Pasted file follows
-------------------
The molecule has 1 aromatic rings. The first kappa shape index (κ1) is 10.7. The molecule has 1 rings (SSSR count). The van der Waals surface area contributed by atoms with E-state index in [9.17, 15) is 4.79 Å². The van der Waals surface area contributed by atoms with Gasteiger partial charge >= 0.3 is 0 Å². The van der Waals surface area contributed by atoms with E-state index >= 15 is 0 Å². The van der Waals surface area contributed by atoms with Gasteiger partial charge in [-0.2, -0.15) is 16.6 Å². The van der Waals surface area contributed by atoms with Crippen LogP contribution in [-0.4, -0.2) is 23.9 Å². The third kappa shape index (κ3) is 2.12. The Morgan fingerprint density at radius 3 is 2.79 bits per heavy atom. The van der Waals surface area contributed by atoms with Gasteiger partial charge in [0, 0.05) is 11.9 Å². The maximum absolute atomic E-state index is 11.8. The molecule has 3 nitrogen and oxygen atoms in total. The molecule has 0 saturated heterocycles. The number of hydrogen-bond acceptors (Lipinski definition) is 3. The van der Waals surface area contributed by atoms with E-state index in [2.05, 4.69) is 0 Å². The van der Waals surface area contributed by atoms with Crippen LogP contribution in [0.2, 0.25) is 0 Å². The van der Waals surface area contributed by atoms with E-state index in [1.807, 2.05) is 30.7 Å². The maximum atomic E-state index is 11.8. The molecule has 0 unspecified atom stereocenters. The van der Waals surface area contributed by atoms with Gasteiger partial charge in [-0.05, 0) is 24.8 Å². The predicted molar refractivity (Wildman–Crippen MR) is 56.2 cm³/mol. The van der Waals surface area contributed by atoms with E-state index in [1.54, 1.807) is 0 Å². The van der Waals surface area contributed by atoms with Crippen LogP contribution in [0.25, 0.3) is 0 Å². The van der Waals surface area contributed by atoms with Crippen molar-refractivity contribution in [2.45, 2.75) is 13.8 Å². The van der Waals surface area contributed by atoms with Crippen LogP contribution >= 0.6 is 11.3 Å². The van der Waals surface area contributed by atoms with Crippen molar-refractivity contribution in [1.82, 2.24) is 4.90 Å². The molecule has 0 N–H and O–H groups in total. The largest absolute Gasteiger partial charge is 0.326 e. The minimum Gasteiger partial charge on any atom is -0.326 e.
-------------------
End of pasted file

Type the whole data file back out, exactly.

The molecule has 1 aromatic rings. The first kappa shape index (κ1) is 10.7. The molecule has 1 rings (SSSR count). The van der Waals surface area contributed by atoms with E-state index in [9.17, 15) is 4.79 Å². The van der Waals surface area contributed by atoms with Gasteiger partial charge >= 0.3 is 0 Å². The van der Waals surface area contributed by atoms with E-state index >= 15 is 0 Å². The van der Waals surface area contributed by atoms with Gasteiger partial charge in [-0.2, -0.15) is 16.6 Å². The van der Waals surface area contributed by atoms with Crippen LogP contribution in [-0.4, -0.2) is 23.9 Å². The third kappa shape index (κ3) is 2.12. The Morgan fingerprint density at radius 3 is 2.79 bits per heavy atom. The van der Waals surface area contributed by atoms with Gasteiger partial charge in [0, 0.05) is 11.9 Å². The maximum absolute atomic E-state index is 11.8. The molecule has 3 nitrogen and oxygen atoms in total. The molecule has 0 saturated heterocycles. The number of hydrogen-bond acceptors (Lipinski definition) is 3. The van der Waals surface area contributed by atoms with E-state index in [2.05, 4.69) is 0 Å². The van der Waals surface area contributed by atoms with Crippen LogP contribution in [0.2, 0.25) is 0 Å². The van der Waals surface area contributed by atoms with E-state index in [1.807, 2.05) is 30.7 Å². The maximum atomic E-state index is 11.8. The molecule has 0 unspecified atom stereocenters. The van der Waals surface area contributed by atoms with Gasteiger partial charge in [-0.05, 0) is 24.8 Å². The predicted molar refractivity (Wildman–Crippen MR) is 56.2 cm³/mol. The van der Waals surface area contributed by atoms with E-state index in [1.54, 1.807) is 0 Å². The van der Waals surface area contributed by atoms with Crippen LogP contribution in [0.25, 0.3) is 0 Å². The van der Waals surface area contributed by atoms with Crippen molar-refractivity contribution in [2.45, 2.75) is 13.8 Å². The van der Waals surface area contributed by atoms with Crippen LogP contribution >= 0.6 is 11.3 Å². The van der Waals surface area contributed by atoms with Crippen molar-refractivity contribution in [1.82, 2.24) is 4.90 Å². The molecule has 0 N–H and O–H groups in total. The largest absolute Gasteiger partial charge is 0.326 e. The minimum Gasteiger partial charge on any atom is -0.326 e.